When did I first see the ocean? Well, to be honest, I feel a bit foolish, because I was 21 years old before I finally actually saw it. Before you make your exclamations, let me tell you that I’ve heard them all: “What?! No way! How in the world have you not seen the OCEAN?” Yeah, they’re all the same. But give me a break; I’m an Irish farm girl, and I grew up in very landlocked country in the middle of absolutely nowhere. We had a river (thirty miles away) and we had plenty of ice-cold creeks to splash around in, snapping turtles and leeches and all. But, far away, way across the state, we had a lake, a GREAT lake.
When I was little, the trip across the state to visit my grandmother who lived exotically close to that lake seemed an eternity. The packing of the car itself was an ordeal. Do you realize how hard it is to pack seven to nine children (depending on age and willingness to make the trip) into one car? And we didn’t make it a “light” trip. My two younger siblings, James and Clare,, and I had an ongoing contest of who could pack the heaviest bag for the (at the longest) weekend trip.
We would hold our breath as we each placed our bags on the scale, normally used to weigh squash and asparagus. “Ha! Mine’s twenty pounds!” James would exclaim, Clare and I would clamber over each other to check the verity of his proud statement. “No way!”we’d groan in dismay. James was the victor most often, but that’s only because he packed the most books. We should have just done away the books to even the playing field. There’s no way he could have won if we’d only weighed our clothing. I swear that boy wore the same, striped red t-shirt and tan, cargo shorts for the first ten years of his life, along with the same bowl cut for his sandy, stick-straight blond hair.
After the bags and children were packed, we finally settled down to read all of those books that we packed. The average number of books finished on our way to Grandma’s was 2.3, but if you were a big kid, it was more like 3.2. When we did eventually get to our destination, hands sticky with laffy-taffy and corn nuts, successfully begged from our parents at gas stations along the way, the first order of business (after the dreaded hug from Grandma and awkward hellos, directed more at our shoes than at Grandma) was to go down to the lake.
“Mom! Dad! Can we go to the lake? Can we take a walk ALL the way out to the lighthouse? Please, please, please!” We would dance around mom and dad’s feet in anticipation of an adventure. More often than not, an older sibling would take us down the four blocks or so to the lakefront. Mom and Dad would stay back home with Grandma in her quiet and intimidatingly clean house.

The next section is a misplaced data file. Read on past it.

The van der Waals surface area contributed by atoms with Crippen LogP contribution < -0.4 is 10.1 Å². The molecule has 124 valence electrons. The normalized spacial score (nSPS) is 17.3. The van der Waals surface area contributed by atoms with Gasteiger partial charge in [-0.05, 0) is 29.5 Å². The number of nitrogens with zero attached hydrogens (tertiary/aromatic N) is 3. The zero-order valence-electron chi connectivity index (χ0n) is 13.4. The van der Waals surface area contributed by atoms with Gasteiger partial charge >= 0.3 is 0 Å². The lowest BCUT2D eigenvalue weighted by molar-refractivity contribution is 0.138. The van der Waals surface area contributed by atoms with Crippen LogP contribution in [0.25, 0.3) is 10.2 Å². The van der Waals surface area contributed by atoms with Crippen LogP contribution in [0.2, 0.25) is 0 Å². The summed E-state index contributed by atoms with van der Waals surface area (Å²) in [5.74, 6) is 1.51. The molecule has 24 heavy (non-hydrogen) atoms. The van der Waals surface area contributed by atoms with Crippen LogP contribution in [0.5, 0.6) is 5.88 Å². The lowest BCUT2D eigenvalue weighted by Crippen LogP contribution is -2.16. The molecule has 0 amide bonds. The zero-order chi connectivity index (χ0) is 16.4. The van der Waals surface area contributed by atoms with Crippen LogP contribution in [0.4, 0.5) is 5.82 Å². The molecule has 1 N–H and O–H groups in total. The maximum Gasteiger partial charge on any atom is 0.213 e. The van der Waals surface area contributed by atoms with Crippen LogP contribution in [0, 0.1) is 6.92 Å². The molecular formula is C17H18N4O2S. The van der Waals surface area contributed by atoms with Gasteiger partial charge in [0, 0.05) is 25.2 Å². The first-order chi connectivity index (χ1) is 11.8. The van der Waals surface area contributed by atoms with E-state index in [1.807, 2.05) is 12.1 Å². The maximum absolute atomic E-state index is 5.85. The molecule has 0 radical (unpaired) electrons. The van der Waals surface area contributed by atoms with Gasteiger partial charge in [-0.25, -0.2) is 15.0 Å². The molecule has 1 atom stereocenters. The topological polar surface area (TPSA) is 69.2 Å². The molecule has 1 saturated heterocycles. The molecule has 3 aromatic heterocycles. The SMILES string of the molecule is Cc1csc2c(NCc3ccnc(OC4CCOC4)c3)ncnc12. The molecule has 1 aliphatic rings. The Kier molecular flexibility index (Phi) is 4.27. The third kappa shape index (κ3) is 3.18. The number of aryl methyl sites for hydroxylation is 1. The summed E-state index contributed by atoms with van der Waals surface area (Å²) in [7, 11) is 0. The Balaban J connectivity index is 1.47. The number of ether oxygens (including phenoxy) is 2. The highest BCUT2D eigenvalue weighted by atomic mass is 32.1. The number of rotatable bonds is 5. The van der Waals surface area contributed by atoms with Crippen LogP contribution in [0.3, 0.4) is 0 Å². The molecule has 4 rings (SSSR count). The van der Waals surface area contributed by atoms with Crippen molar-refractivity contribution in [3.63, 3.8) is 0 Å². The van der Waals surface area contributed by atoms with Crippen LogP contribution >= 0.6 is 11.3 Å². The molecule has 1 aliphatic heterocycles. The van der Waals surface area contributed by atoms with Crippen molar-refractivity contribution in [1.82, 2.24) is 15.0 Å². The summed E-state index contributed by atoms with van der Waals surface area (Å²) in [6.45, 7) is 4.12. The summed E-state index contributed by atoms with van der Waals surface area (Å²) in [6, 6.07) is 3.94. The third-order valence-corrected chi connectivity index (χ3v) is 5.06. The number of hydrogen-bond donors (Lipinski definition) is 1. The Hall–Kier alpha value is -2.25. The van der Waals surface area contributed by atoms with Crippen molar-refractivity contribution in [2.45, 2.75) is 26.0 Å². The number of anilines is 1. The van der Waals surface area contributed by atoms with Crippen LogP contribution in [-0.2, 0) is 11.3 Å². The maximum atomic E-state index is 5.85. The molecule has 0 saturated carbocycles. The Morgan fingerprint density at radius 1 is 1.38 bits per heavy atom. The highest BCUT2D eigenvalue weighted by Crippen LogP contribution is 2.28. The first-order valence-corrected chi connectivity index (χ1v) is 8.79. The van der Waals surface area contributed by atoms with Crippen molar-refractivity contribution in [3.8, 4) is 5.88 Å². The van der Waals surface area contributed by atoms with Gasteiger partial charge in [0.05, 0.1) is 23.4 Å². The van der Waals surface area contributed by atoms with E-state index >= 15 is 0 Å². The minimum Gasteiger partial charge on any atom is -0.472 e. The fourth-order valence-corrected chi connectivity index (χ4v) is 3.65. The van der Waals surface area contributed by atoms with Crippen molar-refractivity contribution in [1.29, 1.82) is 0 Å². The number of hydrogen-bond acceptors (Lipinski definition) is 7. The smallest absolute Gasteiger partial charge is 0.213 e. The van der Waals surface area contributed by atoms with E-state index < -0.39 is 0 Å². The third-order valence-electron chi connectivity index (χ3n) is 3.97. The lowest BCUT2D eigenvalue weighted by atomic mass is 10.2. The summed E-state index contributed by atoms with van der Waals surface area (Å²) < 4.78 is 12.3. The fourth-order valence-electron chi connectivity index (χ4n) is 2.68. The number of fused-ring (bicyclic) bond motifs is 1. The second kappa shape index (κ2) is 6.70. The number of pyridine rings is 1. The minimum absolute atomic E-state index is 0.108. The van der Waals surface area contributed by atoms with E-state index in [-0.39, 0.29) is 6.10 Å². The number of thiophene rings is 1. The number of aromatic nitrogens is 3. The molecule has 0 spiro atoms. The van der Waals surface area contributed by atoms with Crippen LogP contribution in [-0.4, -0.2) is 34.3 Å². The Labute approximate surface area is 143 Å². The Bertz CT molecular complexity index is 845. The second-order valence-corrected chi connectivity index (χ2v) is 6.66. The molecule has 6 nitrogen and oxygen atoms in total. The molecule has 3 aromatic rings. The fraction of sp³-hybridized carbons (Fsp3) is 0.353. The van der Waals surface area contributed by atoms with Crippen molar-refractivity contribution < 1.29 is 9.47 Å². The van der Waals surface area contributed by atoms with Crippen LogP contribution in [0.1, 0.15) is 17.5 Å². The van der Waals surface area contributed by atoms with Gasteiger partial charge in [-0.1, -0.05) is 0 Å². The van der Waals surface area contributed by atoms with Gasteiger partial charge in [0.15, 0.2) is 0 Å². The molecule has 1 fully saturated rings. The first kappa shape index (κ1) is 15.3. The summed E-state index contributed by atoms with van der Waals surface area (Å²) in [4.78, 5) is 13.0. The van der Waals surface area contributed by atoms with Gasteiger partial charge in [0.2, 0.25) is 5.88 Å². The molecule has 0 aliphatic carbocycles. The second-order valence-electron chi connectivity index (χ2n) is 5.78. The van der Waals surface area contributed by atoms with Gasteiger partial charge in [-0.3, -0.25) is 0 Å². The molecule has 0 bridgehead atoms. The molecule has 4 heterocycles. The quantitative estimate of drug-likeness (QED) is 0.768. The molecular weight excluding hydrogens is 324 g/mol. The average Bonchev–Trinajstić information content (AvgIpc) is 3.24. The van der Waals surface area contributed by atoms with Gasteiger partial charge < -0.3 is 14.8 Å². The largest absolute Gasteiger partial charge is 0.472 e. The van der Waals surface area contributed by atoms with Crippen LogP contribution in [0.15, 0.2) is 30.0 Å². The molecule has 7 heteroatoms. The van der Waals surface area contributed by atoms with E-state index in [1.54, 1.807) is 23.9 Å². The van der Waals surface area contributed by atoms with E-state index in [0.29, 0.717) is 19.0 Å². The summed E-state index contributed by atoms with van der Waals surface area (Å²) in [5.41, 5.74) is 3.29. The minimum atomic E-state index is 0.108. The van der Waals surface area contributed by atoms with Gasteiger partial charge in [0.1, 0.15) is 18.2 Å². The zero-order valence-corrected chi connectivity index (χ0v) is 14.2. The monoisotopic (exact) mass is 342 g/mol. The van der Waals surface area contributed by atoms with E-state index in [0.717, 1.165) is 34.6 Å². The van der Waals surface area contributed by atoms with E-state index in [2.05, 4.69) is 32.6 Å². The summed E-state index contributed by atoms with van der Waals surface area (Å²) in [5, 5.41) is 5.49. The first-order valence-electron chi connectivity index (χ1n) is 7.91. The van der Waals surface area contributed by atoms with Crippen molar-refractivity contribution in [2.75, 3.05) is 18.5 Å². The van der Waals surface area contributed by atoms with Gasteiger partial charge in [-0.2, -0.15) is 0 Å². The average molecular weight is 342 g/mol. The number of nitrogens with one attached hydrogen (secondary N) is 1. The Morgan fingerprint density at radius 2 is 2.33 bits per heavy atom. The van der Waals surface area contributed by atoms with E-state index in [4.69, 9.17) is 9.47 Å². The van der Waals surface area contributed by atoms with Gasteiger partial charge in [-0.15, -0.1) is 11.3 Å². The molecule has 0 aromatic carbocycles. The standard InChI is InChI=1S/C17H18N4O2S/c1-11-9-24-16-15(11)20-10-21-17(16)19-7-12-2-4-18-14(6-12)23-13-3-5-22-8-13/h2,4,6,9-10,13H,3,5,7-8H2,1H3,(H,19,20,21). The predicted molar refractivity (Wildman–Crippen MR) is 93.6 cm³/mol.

We always wondered how Dad with his knack for making messes came from such an ordered home. How did the man who regularly hacked and slashed away at mysterious cuts of beef and pork on our dining room table (so much so that I was determined to never sit at the first right hand spot from the head of the table ever again), blood dripping down to the floor in rivulets and flecks of fats and gristle flying every which way, grow up on white carpets and sit down to eat in that spotless kitchen? The spaces in between the pink and white linoleum on her floor never even had any dirt in them. I know because I’d seen marveled at it as I bent to hastily pick up piece of chocolate chip cookie, stolen from her cookie jar one time. And nothing ever changed at Grandma’s. It was a rule.
Anyhow, we would sprint down the street and finally, finally see the “ocean”, Lake Michigan, right there before our astonished eyes. The path down to the beach in front of the azure mass of clear, fresh water was perilous, and up until you were about twelve, you’d need an older sibling’s hand to cling to if you wanted to avoid tumbling down the sharp embankment, through the briars and burrs, and onto the cold, white sands before the foaming water.
But once you were down there, down on the beach, it was pure magic. I always thought I was looking at the ocean. I couldn’t imagine anything as beautiful and grand not being what all those writers talk about in books. It was enormous! And I was so small! When I got old enough to realize the reality of the “smallness” of Lake Michigan, I persisted in calling it the ocean. It was. It was my ocean. The water hit the sky at the horizon, perfectly flat and still, and stretched out and out and out. It was my ocean. The waves were always cold.
The blue-green water prickled my skin into a thousand goosebumps, and made me and James and Clare scream when we jumped in. Slipping underneath the waves and into a shock of cold, my hands numb, my hair flowing about my face, I was in my ocean. And then I would resurface with a scream of success.
And so, if you ask when I first saw the ocean, the answer is that, technically, I first saw it after a nineteen hour road trip in college, off the coast of the Atlantic, in Charleston, South Carolina. Really, it was too dark to see much when we finally arrived at the waterfront around two A.M; the air smelled different, though; there was something wilder in it, something raw. The water was quiet that night, and it shone blue-black under a waning moon, all the way out past human sight. I whooped and hollered, and truly, I loved the air, the night sky, the ocean. But some part of my heart asked, “Haven’t I been here before?” It wasn’t my ocean.